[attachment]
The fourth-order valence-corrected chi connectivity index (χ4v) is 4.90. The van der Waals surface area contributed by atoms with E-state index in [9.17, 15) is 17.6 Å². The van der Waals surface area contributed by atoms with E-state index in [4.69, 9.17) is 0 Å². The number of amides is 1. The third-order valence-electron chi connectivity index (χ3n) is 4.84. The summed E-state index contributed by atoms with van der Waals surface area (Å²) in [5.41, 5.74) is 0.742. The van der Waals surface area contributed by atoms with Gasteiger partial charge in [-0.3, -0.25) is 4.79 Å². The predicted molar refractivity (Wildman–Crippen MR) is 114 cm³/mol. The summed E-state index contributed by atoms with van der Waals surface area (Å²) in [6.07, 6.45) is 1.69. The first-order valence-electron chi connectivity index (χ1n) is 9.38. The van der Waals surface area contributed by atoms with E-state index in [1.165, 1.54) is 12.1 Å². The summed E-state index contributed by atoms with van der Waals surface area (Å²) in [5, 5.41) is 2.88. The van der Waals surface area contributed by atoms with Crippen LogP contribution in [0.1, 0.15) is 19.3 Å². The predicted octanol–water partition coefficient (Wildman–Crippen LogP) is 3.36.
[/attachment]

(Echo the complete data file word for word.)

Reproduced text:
The fourth-order valence-corrected chi connectivity index (χ4v) is 4.90. The van der Waals surface area contributed by atoms with E-state index in [9.17, 15) is 17.6 Å². The van der Waals surface area contributed by atoms with E-state index in [4.69, 9.17) is 0 Å². The number of amides is 1. The third-order valence-electron chi connectivity index (χ3n) is 4.84. The summed E-state index contributed by atoms with van der Waals surface area (Å²) in [5.41, 5.74) is 0.742. The van der Waals surface area contributed by atoms with Gasteiger partial charge in [-0.3, -0.25) is 4.79 Å². The predicted molar refractivity (Wildman–Crippen MR) is 114 cm³/mol. The summed E-state index contributed by atoms with van der Waals surface area (Å²) in [6.07, 6.45) is 1.69. The first-order valence-electron chi connectivity index (χ1n) is 9.38. The van der Waals surface area contributed by atoms with E-state index in [1.165, 1.54) is 12.1 Å². The summed E-state index contributed by atoms with van der Waals surface area (Å²) in [5, 5.41) is 2.88. The van der Waals surface area contributed by atoms with Crippen LogP contribution in [0.1, 0.15) is 19.3 Å². The predicted octanol–water partition coefficient (Wildman–Crippen LogP) is 3.36.